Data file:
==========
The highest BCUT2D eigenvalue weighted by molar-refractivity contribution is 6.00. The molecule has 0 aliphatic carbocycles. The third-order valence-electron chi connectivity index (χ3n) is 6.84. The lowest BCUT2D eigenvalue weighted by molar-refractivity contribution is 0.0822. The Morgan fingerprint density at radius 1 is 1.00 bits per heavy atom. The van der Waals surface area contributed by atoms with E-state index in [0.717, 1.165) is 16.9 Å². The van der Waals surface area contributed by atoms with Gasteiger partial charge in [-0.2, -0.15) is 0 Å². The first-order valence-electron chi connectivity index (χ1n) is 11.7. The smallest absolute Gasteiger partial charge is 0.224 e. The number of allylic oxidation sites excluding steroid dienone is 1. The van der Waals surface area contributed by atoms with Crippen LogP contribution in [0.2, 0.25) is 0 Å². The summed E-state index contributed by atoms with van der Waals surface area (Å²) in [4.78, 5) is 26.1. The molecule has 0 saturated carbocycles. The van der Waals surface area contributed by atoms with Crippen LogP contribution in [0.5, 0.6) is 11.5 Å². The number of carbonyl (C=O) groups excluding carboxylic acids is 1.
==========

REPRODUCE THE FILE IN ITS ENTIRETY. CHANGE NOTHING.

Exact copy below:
The highest BCUT2D eigenvalue weighted by molar-refractivity contribution is 6.00. The molecule has 0 aliphatic carbocycles. The third-order valence-electron chi connectivity index (χ3n) is 6.84. The lowest BCUT2D eigenvalue weighted by molar-refractivity contribution is 0.0822. The Morgan fingerprint density at radius 1 is 1.00 bits per heavy atom. The van der Waals surface area contributed by atoms with E-state index in [0.717, 1.165) is 16.9 Å². The van der Waals surface area contributed by atoms with Gasteiger partial charge in [-0.2, -0.15) is 0 Å². The first-order valence-electron chi connectivity index (χ1n) is 11.7. The smallest absolute Gasteiger partial charge is 0.224 e. The number of allylic oxidation sites excluding steroid dienone is 1. The van der Waals surface area contributed by atoms with Crippen LogP contribution in [0.2, 0.25) is 0 Å². The summed E-state index contributed by atoms with van der Waals surface area (Å²) in [4.78, 5) is 26.1. The molecule has 0 saturated carbocycles. The van der Waals surface area contributed by atoms with Crippen LogP contribution in [0.5, 0.6) is 11.5 Å². The number of carbonyl (C=O) groups excluding carboxylic acids is 1.